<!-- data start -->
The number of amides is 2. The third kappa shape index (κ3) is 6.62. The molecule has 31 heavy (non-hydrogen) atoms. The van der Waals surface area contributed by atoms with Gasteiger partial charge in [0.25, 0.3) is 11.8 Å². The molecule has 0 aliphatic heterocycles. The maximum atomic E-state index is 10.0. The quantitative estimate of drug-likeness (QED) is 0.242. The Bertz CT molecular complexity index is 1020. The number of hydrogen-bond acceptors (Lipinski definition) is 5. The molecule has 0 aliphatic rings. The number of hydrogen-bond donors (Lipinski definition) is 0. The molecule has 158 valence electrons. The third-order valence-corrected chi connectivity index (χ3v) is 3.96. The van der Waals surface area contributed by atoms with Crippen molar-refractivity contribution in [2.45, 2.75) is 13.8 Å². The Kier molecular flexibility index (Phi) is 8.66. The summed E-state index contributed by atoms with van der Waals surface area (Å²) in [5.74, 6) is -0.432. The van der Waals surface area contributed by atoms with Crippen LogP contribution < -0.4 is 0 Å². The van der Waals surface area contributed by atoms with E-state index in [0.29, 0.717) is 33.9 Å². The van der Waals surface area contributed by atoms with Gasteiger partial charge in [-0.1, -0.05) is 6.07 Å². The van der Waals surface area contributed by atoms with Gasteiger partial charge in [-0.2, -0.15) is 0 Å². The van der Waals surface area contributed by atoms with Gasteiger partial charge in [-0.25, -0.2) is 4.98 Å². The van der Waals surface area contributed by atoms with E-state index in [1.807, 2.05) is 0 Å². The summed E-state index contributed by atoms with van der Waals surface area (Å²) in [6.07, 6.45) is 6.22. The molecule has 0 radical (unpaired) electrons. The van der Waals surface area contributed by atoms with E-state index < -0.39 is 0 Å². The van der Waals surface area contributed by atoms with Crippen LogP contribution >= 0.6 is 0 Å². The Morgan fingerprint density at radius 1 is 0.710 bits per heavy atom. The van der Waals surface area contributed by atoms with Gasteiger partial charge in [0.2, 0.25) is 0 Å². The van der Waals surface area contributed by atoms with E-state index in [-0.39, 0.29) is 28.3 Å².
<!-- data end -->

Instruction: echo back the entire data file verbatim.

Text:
The number of amides is 2. The third kappa shape index (κ3) is 6.62. The molecule has 31 heavy (non-hydrogen) atoms. The van der Waals surface area contributed by atoms with Gasteiger partial charge in [0.25, 0.3) is 11.8 Å². The molecule has 0 aliphatic heterocycles. The maximum atomic E-state index is 10.0. The quantitative estimate of drug-likeness (QED) is 0.242. The Bertz CT molecular complexity index is 1020. The number of hydrogen-bond acceptors (Lipinski definition) is 5. The molecule has 0 aliphatic rings. The number of hydrogen-bond donors (Lipinski definition) is 0. The molecule has 158 valence electrons. The third-order valence-corrected chi connectivity index (χ3v) is 3.96. The van der Waals surface area contributed by atoms with Crippen molar-refractivity contribution in [2.45, 2.75) is 13.8 Å². The Kier molecular flexibility index (Phi) is 8.66. The summed E-state index contributed by atoms with van der Waals surface area (Å²) in [5.74, 6) is -0.432. The van der Waals surface area contributed by atoms with Crippen LogP contribution < -0.4 is 0 Å². The van der Waals surface area contributed by atoms with E-state index in [0.29, 0.717) is 33.9 Å². The van der Waals surface area contributed by atoms with Gasteiger partial charge in [-0.1, -0.05) is 6.07 Å². The van der Waals surface area contributed by atoms with Gasteiger partial charge in [-0.2, -0.15) is 0 Å². The van der Waals surface area contributed by atoms with Gasteiger partial charge in [-0.25, -0.2) is 4.98 Å². The van der Waals surface area contributed by atoms with E-state index in [1.807, 2.05) is 0 Å². The summed E-state index contributed by atoms with van der Waals surface area (Å²) in [6.07, 6.45) is 6.22. The molecule has 0 radical (unpaired) electrons. The van der Waals surface area contributed by atoms with E-state index < -0.39 is 0 Å². The van der Waals surface area contributed by atoms with Crippen LogP contribution >= 0.6 is 0 Å². The Morgan fingerprint density at radius 1 is 0.710 bits per heavy atom. The van der Waals surface area contributed by atoms with Gasteiger partial charge in [0.2, 0.25) is 0 Å². The van der Waals surface area contributed by atoms with E-state index in [-0.39, 0.29) is 28.3 Å².